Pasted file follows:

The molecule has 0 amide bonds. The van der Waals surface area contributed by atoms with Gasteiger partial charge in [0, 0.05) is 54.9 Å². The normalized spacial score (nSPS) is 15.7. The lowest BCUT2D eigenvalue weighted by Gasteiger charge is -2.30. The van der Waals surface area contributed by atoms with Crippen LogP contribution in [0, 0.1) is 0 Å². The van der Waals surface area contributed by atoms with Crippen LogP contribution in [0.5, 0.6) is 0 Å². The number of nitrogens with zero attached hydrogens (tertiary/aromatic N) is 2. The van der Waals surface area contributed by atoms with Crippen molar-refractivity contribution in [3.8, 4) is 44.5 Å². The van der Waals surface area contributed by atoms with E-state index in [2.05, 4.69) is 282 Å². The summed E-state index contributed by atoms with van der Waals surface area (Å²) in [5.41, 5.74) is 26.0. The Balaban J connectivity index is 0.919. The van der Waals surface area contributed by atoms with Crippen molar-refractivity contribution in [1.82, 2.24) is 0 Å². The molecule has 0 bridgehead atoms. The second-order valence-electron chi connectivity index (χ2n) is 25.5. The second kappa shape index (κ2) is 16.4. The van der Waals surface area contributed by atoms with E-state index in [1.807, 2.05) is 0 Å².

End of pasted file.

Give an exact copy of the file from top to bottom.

The molecule has 0 amide bonds. The van der Waals surface area contributed by atoms with Gasteiger partial charge in [0, 0.05) is 54.9 Å². The normalized spacial score (nSPS) is 15.7. The lowest BCUT2D eigenvalue weighted by Gasteiger charge is -2.30. The van der Waals surface area contributed by atoms with Crippen LogP contribution in [0, 0.1) is 0 Å². The van der Waals surface area contributed by atoms with Crippen LogP contribution in [0.5, 0.6) is 0 Å². The number of nitrogens with zero attached hydrogens (tertiary/aromatic N) is 2. The van der Waals surface area contributed by atoms with Crippen molar-refractivity contribution in [3.8, 4) is 44.5 Å². The van der Waals surface area contributed by atoms with E-state index in [2.05, 4.69) is 282 Å². The summed E-state index contributed by atoms with van der Waals surface area (Å²) in [5.41, 5.74) is 26.0. The Balaban J connectivity index is 0.919. The van der Waals surface area contributed by atoms with Crippen molar-refractivity contribution in [1.82, 2.24) is 0 Å². The molecule has 0 bridgehead atoms. The second-order valence-electron chi connectivity index (χ2n) is 25.5. The second kappa shape index (κ2) is 16.4. The van der Waals surface area contributed by atoms with E-state index in [1.807, 2.05) is 0 Å².